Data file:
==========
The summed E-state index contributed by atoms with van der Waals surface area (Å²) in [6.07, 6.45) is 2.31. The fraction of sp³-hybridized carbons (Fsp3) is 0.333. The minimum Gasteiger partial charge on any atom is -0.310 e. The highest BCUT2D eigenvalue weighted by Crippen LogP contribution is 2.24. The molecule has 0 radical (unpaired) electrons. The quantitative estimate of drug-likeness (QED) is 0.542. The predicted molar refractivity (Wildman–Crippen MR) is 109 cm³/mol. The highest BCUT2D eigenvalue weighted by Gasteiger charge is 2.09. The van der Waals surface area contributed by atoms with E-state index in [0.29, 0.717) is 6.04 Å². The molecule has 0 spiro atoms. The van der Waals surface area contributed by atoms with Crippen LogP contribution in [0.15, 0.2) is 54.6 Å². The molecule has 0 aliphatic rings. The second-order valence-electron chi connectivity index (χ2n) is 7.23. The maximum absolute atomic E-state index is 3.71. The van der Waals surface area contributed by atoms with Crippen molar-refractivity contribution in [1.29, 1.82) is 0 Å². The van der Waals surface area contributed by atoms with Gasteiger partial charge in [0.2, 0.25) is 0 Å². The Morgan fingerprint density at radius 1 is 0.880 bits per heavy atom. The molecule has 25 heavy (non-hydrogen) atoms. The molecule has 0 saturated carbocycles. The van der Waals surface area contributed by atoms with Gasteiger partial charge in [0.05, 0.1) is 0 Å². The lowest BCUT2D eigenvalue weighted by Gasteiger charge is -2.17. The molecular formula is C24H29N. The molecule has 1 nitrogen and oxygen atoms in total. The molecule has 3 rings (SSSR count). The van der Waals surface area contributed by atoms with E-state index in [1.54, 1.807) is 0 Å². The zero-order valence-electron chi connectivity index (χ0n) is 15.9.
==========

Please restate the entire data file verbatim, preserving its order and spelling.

The summed E-state index contributed by atoms with van der Waals surface area (Å²) in [6.07, 6.45) is 2.31. The fraction of sp³-hybridized carbons (Fsp3) is 0.333. The minimum Gasteiger partial charge on any atom is -0.310 e. The highest BCUT2D eigenvalue weighted by Crippen LogP contribution is 2.24. The molecule has 0 radical (unpaired) electrons. The quantitative estimate of drug-likeness (QED) is 0.542. The predicted molar refractivity (Wildman–Crippen MR) is 109 cm³/mol. The highest BCUT2D eigenvalue weighted by Gasteiger charge is 2.09. The van der Waals surface area contributed by atoms with E-state index in [0.29, 0.717) is 6.04 Å². The molecule has 0 spiro atoms. The van der Waals surface area contributed by atoms with Crippen LogP contribution in [0.15, 0.2) is 54.6 Å². The molecule has 0 aliphatic rings. The second-order valence-electron chi connectivity index (χ2n) is 7.23. The maximum absolute atomic E-state index is 3.71. The van der Waals surface area contributed by atoms with Crippen molar-refractivity contribution in [1.29, 1.82) is 0 Å². The van der Waals surface area contributed by atoms with Gasteiger partial charge in [0.2, 0.25) is 0 Å². The Morgan fingerprint density at radius 1 is 0.880 bits per heavy atom. The molecule has 25 heavy (non-hydrogen) atoms. The molecule has 0 saturated carbocycles. The van der Waals surface area contributed by atoms with Gasteiger partial charge in [0.05, 0.1) is 0 Å². The lowest BCUT2D eigenvalue weighted by Gasteiger charge is -2.17. The molecular formula is C24H29N. The molecule has 1 nitrogen and oxygen atoms in total. The molecule has 3 rings (SSSR count). The van der Waals surface area contributed by atoms with E-state index in [1.54, 1.807) is 0 Å². The zero-order valence-electron chi connectivity index (χ0n) is 15.9.